The blackboard

This ubiquitous classroom aid has survived the computer age with relatively little modification. The only difference is that it is now, more often than not, a white board, the main advantage of which is that it has increased the sale of felt tip pens. The only real improvement in technology came with the advent of non-screech chalk. The rest is superficial.


When NOT to use it:

Language teachers are well advised to avoid the blackboard most of the time. If the teachers main aim is to get his students to speak, the blackboard is almost always counter-productive, an obstacle rather than an aid. At least when the teacher writes on it. Frequently a student asks " How do you spell ... " and the teacher turns to the blackboard. It is more effective to use this input to increase communication in the lesson. " Anybody know...? " may well get a volunteer to spell it aloud. If it doesn’t, the teacher can spell it aloud - and ask the student to spell it back to him. This is likely to bring out all kinds of problems with the alphabet which can be treated in an appropriate and more interesting context.

Its uses: Diagrams of ‘time’lines’ etc which can illustrate situations and enrich exercises.

The following, very complete, ‘time line’ diagram will allow a pretty efficient drill of many tenses: Simple past, Present perfect, Past perfect, simple future, Future perfect, in a context which makes their different meanings mathematically clear.

The diagram may appear complex if drawn in one go, but that isn’t the best way to do it anyway, if it is done in stages the students can be kept involved as you go along

Start off with the base line and the two verticals indicating ‘LAST YEAR’ and draw in a figure. Give the information to the students: " Wimpey built 10,000 houses last year. " Get the student(s) to repeat this, ask the corresponding question as you draw in the vertical for ‘NOW’ and the end of this year.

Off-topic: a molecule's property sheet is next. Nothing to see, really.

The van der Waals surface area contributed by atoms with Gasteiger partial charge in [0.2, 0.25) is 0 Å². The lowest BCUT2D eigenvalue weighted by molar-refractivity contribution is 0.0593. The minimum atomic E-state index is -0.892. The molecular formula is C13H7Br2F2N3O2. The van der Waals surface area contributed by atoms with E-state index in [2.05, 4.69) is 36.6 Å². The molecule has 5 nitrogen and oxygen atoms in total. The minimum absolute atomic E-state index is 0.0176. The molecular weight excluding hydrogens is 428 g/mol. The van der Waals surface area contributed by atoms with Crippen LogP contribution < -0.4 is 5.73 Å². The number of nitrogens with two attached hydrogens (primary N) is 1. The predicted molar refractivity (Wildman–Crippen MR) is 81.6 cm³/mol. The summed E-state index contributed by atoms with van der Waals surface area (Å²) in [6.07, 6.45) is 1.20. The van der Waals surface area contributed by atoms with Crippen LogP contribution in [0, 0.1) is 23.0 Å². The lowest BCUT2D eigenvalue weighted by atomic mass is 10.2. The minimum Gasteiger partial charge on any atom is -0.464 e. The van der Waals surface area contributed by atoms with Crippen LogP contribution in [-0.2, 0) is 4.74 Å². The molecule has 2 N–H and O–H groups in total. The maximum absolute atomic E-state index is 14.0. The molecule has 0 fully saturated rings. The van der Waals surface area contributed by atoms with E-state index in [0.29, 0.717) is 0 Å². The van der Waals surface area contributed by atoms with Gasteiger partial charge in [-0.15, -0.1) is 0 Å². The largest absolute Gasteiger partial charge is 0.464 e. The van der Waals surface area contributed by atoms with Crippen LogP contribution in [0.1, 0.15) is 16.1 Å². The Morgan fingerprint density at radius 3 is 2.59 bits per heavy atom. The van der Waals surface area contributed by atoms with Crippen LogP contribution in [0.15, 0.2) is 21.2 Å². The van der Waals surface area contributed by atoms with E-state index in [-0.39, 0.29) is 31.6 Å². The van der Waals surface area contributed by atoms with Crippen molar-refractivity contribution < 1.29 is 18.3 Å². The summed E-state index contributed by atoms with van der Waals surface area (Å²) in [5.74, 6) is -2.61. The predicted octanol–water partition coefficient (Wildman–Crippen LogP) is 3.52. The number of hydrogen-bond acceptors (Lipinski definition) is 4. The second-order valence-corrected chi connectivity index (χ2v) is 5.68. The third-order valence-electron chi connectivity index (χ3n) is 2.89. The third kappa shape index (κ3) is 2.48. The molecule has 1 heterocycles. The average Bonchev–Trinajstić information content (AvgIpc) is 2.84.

Write 3,000 in the appropriate slot and prompt ‘And so far this year?’.

This should elicit a response, either a figure, if you have written it in, or a question if you haven’t. As you continue to add information, if you are working with a group it is easy to get the students to ask each other questions, just by pointing to a figure, and to elicit answers with very little verbal intervention at all on the part of the teacher.

The drill can be extended, or used on different occasions to cover other moods, the passive, for instance:

" Wimpey built a lot of houses last year, 10,000 were built in the south of England ... "

Emphasise the " were built " and a highly effective drill of the passive is quickly under way.

" Wimpey doesn’t decorate the houses it builds Another company does that, Wimpey has them decorated. Lat year it had 10,000 houses decorated... ". This leads in, in just the same way, to a drill of the causative.

And of course it is easy to ring the changes with the verbs and to create another situation: " Last year the Forestry commission planted 10,000 trees ... " etc.

Diagrams can also clarify certain aspects of language, particularly relating to time and tense usage. The progressive forms are easy to drill, but often the concept itself is less clear. The following simple diagram, accompanied by the appropriate questions, can clear it up.

" Yesterday morning I worked for three hours. At 10h00 I was working. "

As you can see you don't need to be an artist to use this kind of diagram which can be done on a black/whiteboard or on a scrap of paper.

Certain misconceptions can be visualised by diagrams too. The student who insists on finding a translation for everything can be shown the following:

The French verb’FAIRE’ isn’t always the same as ‘TO DO ’ in English. There is quite a lot of overlap but they are not the same.

The ‘x’ corresponds to uses where they correspond, ie ‘to do homework’

There are obviously many more uses where the two do not correspond:

a could be "Faire une bÍtise."

b could be "That'll do!"

This sort of diagram can also be used to answer efficiently questions like " Is ‘To Watch’ the same as ‘To See’?

indicating that things you see are not necessarily watched, but things watched are certainly seen.

The danger of the blackboard is that it can become a distraction, especially if the students are reduced to watching the teacher write on it. In all the above instances the time taken to do the diagram is minimal and does not interrupt the flow of the lesson. With this sort of diagram the teacher can maintain a dialogue with his students at the same time as he is creating his illustrative material.


BK14 2000
reviewed May 2020